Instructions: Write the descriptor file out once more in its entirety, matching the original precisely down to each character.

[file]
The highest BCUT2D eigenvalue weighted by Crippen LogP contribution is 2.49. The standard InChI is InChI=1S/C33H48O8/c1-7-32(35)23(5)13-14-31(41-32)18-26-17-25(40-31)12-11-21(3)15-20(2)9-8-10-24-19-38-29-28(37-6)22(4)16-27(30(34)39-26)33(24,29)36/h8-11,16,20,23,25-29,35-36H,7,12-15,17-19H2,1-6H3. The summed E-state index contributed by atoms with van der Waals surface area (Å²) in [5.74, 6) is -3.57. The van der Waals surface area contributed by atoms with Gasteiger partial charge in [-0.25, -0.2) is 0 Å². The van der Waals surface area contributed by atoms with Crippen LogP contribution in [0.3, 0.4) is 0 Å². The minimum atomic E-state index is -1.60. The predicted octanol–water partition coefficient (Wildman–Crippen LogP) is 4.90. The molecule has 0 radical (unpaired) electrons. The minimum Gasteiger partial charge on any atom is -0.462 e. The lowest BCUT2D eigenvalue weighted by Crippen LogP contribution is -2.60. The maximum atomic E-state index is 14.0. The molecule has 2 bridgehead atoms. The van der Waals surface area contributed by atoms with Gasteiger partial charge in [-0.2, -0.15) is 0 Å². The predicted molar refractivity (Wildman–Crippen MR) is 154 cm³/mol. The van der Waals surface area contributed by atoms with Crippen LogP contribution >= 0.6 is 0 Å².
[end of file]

The highest BCUT2D eigenvalue weighted by Crippen LogP contribution is 2.49. The standard InChI is InChI=1S/C33H48O8/c1-7-32(35)23(5)13-14-31(41-32)18-26-17-25(40-31)12-11-21(3)15-20(2)9-8-10-24-19-38-29-28(37-6)22(4)16-27(30(34)39-26)33(24,29)36/h8-11,16,20,23,25-29,35-36H,7,12-15,17-19H2,1-6H3. The summed E-state index contributed by atoms with van der Waals surface area (Å²) in [5.74, 6) is -3.57. The van der Waals surface area contributed by atoms with Gasteiger partial charge in [-0.25, -0.2) is 0 Å². The van der Waals surface area contributed by atoms with Crippen LogP contribution in [0.3, 0.4) is 0 Å². The minimum atomic E-state index is -1.60. The predicted octanol–water partition coefficient (Wildman–Crippen LogP) is 4.90. The molecule has 0 radical (unpaired) electrons. The minimum Gasteiger partial charge on any atom is -0.462 e. The lowest BCUT2D eigenvalue weighted by Crippen LogP contribution is -2.60. The maximum atomic E-state index is 14.0. The molecule has 2 bridgehead atoms. The van der Waals surface area contributed by atoms with Gasteiger partial charge in [-0.2, -0.15) is 0 Å². The predicted molar refractivity (Wildman–Crippen MR) is 154 cm³/mol. The van der Waals surface area contributed by atoms with Crippen LogP contribution >= 0.6 is 0 Å².